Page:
- DTC: Sell your products directly to specific B2B customers who are using the product in their jobs or companies.
Choose your business model based on how your customer wants to buy, not how you want to sell.
A great case study is the Apple brand, which now uses all seven of these business models, as they sell to both consumers and businesses, sell both products and services, sell directly, through retailers, and through their own retail stores. Apple allows customers to engage the brand however the customers wish to purchase.
We will show you how to use your brand idea to align marketing communication choices
In today’s cluttered media world, use your brand idea to help organize all types of marketing communication efforts, including your brand story, sales material, trade shows, homepage, search, social media, and any influencer marketing.
When telling your brand story, you now have many media options available, including white papers, a regular blog, LinkedIn, trade shows, and face-to-face presentations. The challenge is making sure you tell the same brand story, with consistent layers of brand messaging. There is nothing wrong with repetition, especially if you are using various media options to make it more engaging. You might get bored with your words long before any customer will.
You can find this type of thinking in our new B2B Brands book
The table of contents for the B2B Brands playbook
Click on any of the images above to expand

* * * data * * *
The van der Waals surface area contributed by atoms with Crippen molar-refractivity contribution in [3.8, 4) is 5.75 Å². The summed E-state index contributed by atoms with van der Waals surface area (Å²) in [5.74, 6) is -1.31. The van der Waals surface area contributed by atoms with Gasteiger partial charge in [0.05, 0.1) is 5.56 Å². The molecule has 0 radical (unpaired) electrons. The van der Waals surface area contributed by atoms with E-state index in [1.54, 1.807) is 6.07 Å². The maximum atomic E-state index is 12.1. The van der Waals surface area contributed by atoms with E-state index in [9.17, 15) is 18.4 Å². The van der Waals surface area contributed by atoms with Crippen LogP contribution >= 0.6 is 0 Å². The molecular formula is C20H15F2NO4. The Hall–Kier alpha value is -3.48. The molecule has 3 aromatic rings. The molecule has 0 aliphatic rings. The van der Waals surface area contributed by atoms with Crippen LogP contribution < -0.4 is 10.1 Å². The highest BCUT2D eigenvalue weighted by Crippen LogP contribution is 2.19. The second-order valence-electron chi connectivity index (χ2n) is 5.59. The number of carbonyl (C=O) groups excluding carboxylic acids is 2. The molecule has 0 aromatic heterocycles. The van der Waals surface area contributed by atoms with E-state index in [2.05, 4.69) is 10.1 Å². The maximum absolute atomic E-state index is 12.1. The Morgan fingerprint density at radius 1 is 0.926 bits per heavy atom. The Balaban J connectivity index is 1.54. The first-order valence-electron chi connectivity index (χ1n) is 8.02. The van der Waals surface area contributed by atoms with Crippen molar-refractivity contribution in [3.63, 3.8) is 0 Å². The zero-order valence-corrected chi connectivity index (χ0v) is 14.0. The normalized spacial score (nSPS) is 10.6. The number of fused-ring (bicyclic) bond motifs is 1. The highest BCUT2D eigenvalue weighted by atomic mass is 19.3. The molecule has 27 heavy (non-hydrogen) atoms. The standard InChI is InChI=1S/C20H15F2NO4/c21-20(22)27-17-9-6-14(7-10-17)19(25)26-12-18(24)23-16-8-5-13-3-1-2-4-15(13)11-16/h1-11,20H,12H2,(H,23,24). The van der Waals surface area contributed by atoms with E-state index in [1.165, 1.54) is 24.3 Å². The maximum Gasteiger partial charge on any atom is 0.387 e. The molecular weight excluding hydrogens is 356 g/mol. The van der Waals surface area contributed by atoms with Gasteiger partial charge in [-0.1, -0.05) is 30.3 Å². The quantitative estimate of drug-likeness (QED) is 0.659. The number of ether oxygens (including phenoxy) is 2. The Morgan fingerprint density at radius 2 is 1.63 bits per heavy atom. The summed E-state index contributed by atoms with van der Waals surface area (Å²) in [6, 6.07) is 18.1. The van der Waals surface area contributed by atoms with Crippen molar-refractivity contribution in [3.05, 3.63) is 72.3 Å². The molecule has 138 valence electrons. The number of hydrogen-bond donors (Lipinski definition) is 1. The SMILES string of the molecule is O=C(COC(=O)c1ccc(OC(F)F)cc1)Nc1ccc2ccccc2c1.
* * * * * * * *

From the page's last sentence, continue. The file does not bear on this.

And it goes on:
Learn to think, define, plan, inspire and analyze
- You will find strategic thinking models and examples for each of the four strategic thinking methods, looking at core strength, competitive, consumer, and situational strategies.
- To define the brand, I will provide a tool for writing a brand positioning statement as well as a customer profile and a customer benefits ladder. I have created lists of potential functional and emotional benefits to kickstart your thinking on brand positioning. We explore the step-by-step process to come up with your brand idea and bring it all together with a tool for writing the ideal brand concept.
- For brand plans, I provide formats for a long-range brand strategy roadmap and the annual brand plan with definitions for each planning element. From there, I show how to build a brand execution plan that includes the creative brief, innovation process, and sales plan. I provide tools for how to create a brand calendar, and specific project plans.
- To grow your brand, I show how to make smart decisions on marketing execution around marketing communications and media choices.
- When it comes time for the analytics, I provide all the analytical tools you need to write a deep-dive business review, looking at the marketplace, consumer, channels, competitors and the brand. Write everything so that it is easy to follow and implement for your brand.